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I'm trying to implement a simple while loop to let the user enter multiple marks without having to reload the application, for some reason no matter what i seem to enter it always loops.

I've looked using the debugger and it doesn't seem to accept the final scanf() asking whether to repeat itself or not.

int mark = 0;
    char grade;
    char choice = 'y';

    while(choice == 'y')
        //Request input
        printf("enter a mark: ");
        scanf("%d", &mark);

        //Assess mark
        grade = assess(mark);

        //Output result
        printf("That equals ");
        printf("%c", grade);
        printf(" when graded\n");

        scanf("&c", &choice);

I've also tried it with a do - while loop and still no joy, any idea where the problem may lie?

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The scanf() isn't doing what you think it should be doing. – logout Jan 30 '10 at 18:55
Last scanf should be scanf("%c",&choice) surely? – zebrabox Jan 30 '10 at 18:55

4 Answers 4

up vote 8 down vote accepted

At least two problems:


is undefined - you can only flush output streams. And:

    scanf("&c", &choice);

should be:

    scanf("%c", &choice);
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fflush(stdin) is also bad in situations where the operation is defined, since it will break batch processing, e.g. grader < listofgrades.txt > results.txt. – Ignacio Vazquez-Abrams Jan 30 '10 at 19:06
It's never defined - that's the point. – anon Jan 30 '10 at 19:14
Excellent, thanks for the answer. I keep getting "&" and "%" mixed up for some reason. I never normally use fflush but found it mentioned in a few forum posts whilst searching the internet. – Jamie Keeling Jan 30 '10 at 19:17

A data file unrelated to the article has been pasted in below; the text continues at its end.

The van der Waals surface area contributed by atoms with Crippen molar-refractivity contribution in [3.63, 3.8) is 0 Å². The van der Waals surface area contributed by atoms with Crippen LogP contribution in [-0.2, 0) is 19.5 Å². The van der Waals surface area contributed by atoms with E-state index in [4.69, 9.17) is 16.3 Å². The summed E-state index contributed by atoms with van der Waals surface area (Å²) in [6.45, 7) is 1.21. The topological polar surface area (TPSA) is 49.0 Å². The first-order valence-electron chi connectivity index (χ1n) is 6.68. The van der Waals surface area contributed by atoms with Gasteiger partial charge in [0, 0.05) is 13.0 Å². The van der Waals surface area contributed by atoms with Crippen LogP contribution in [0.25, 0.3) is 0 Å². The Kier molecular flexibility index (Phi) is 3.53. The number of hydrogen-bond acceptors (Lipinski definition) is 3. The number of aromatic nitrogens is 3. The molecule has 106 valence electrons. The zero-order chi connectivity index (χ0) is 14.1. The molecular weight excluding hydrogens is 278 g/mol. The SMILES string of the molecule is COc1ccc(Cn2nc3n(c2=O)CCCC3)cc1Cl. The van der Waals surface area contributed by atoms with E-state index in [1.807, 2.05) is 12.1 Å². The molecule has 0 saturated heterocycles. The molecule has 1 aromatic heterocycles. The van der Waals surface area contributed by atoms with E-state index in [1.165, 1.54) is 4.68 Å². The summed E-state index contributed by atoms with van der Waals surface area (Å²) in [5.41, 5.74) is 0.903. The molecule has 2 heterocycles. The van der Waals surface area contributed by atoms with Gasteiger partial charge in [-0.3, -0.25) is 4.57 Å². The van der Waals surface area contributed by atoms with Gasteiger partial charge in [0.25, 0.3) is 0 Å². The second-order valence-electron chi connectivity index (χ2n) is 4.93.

fflush(stdout), yes, it's very frequently used. If you want to print out anything without putting a newline at the end (say, updating a progress meter), you need to fflush(stdout) to have the new data to appear. fflush(stdin) - nope, no real sense. – SF. Jan 31 '10 at 0:23

I think last line should be

scanf("%c", &choice);

instead of

scanf("&c", &choice);
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fflush() is only defined for output streams. The comp.lang.c FAQ does not recommend using it for stdin.

Also, as others have noted, use scanf("%c", &choice); to read the choice.

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Try scanf("%c", &choice);.

Note that scanf returns the number of inputs matched, so you should really check the return value. If the input does not, for som reason, map to a character, your variable might be unchanged. Before the call to scanf, set choice to something != 'y', so that you only continue if a y is input.

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